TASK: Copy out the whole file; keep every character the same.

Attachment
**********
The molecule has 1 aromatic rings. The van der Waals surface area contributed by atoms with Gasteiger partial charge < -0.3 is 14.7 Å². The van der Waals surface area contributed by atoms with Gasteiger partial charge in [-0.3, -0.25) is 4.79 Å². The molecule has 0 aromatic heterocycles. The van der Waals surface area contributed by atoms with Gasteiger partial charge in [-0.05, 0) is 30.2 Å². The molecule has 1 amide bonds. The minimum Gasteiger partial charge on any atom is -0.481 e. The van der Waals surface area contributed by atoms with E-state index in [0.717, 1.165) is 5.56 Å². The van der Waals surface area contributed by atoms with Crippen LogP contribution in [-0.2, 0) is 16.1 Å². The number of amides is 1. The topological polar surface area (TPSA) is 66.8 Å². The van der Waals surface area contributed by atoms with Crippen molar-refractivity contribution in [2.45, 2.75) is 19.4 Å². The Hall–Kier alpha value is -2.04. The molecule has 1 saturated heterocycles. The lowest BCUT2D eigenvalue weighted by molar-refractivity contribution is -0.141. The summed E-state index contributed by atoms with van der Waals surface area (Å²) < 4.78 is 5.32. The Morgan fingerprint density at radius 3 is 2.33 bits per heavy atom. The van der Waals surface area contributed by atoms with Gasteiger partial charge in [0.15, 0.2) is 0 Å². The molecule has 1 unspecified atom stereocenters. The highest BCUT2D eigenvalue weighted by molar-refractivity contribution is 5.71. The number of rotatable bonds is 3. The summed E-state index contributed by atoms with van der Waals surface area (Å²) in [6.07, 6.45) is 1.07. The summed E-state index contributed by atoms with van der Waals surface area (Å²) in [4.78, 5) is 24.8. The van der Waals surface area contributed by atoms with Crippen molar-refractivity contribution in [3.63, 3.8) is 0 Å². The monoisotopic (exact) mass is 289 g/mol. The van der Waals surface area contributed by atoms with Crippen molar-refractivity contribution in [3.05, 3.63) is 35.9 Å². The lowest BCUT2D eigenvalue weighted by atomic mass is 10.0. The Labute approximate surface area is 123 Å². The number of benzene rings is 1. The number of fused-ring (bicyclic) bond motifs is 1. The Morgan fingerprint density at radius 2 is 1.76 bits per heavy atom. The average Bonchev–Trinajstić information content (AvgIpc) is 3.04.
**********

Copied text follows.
The molecule has 1 aromatic rings. The van der Waals surface area contributed by atoms with Gasteiger partial charge < -0.3 is 14.7 Å². The van der Waals surface area contributed by atoms with Gasteiger partial charge in [-0.3, -0.25) is 4.79 Å². The molecule has 0 aromatic heterocycles. The van der Waals surface area contributed by atoms with Gasteiger partial charge in [-0.05, 0) is 30.2 Å². The molecule has 1 amide bonds. The minimum Gasteiger partial charge on any atom is -0.481 e. The van der Waals surface area contributed by atoms with E-state index in [0.717, 1.165) is 5.56 Å². The van der Waals surface area contributed by atoms with Crippen LogP contribution in [-0.2, 0) is 16.1 Å². The number of amides is 1. The topological polar surface area (TPSA) is 66.8 Å². The van der Waals surface area contributed by atoms with Crippen molar-refractivity contribution in [2.45, 2.75) is 19.4 Å². The Hall–Kier alpha value is -2.04. The molecule has 1 saturated heterocycles. The lowest BCUT2D eigenvalue weighted by molar-refractivity contribution is -0.141. The summed E-state index contributed by atoms with van der Waals surface area (Å²) < 4.78 is 5.32. The Morgan fingerprint density at radius 3 is 2.33 bits per heavy atom. The van der Waals surface area contributed by atoms with Gasteiger partial charge in [0.15, 0.2) is 0 Å². The molecule has 1 unspecified atom stereocenters. The highest BCUT2D eigenvalue weighted by molar-refractivity contribution is 5.71. The number of rotatable bonds is 3. The summed E-state index contributed by atoms with van der Waals surface area (Å²) in [6.07, 6.45) is 1.07. The summed E-state index contributed by atoms with van der Waals surface area (Å²) in [4.78, 5) is 24.8. The van der Waals surface area contributed by atoms with Crippen molar-refractivity contribution in [3.63, 3.8) is 0 Å². The monoisotopic (exact) mass is 289 g/mol. The van der Waals surface area contributed by atoms with Crippen molar-refractivity contribution in [3.05, 3.63) is 35.9 Å². The lowest BCUT2D eigenvalue weighted by atomic mass is 10.0. The Labute approximate surface area is 123 Å². The number of benzene rings is 1. The number of fused-ring (bicyclic) bond motifs is 1. The Morgan fingerprint density at radius 2 is 1.76 bits per heavy atom. The average Bonchev–Trinajstić information content (AvgIpc) is 3.04.